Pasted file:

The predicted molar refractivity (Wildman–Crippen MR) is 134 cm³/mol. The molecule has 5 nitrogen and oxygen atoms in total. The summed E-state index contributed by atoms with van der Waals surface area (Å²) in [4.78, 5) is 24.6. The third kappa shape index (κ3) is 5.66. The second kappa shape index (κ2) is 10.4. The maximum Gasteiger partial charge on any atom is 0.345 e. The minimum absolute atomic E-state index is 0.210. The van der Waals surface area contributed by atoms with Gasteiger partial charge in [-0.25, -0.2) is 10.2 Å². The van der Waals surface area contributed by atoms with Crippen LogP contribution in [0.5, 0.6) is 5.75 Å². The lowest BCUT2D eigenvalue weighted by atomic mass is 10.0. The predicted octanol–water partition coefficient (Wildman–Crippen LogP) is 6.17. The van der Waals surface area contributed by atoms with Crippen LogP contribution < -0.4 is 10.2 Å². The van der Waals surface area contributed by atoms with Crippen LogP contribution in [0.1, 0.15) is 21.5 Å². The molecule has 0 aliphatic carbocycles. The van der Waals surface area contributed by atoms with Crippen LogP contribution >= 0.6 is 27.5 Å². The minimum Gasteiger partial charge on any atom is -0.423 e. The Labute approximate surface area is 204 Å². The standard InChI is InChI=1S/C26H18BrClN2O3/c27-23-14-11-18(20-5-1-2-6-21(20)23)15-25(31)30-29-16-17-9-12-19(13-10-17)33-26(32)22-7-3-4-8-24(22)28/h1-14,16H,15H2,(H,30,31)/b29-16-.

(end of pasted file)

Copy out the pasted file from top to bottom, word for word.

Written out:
The predicted molar refractivity (Wildman–Crippen MR) is 134 cm³/mol. The molecule has 5 nitrogen and oxygen atoms in total. The summed E-state index contributed by atoms with van der Waals surface area (Å²) in [4.78, 5) is 24.6. The third kappa shape index (κ3) is 5.66. The second kappa shape index (κ2) is 10.4. The maximum Gasteiger partial charge on any atom is 0.345 e. The minimum absolute atomic E-state index is 0.210. The van der Waals surface area contributed by atoms with Gasteiger partial charge in [-0.25, -0.2) is 10.2 Å². The van der Waals surface area contributed by atoms with Crippen LogP contribution in [0.5, 0.6) is 5.75 Å². The lowest BCUT2D eigenvalue weighted by atomic mass is 10.0. The predicted octanol–water partition coefficient (Wildman–Crippen LogP) is 6.17. The van der Waals surface area contributed by atoms with Crippen LogP contribution < -0.4 is 10.2 Å². The van der Waals surface area contributed by atoms with Crippen LogP contribution in [0.1, 0.15) is 21.5 Å². The molecule has 0 aliphatic carbocycles. The van der Waals surface area contributed by atoms with Crippen LogP contribution >= 0.6 is 27.5 Å². The minimum Gasteiger partial charge on any atom is -0.423 e. The Labute approximate surface area is 204 Å². The standard InChI is InChI=1S/C26H18BrClN2O3/c27-23-14-11-18(20-5-1-2-6-21(20)23)15-25(31)30-29-16-17-9-12-19(13-10-17)33-26(32)22-7-3-4-8-24(22)28/h1-14,16H,15H2,(H,30,31)/b29-16-.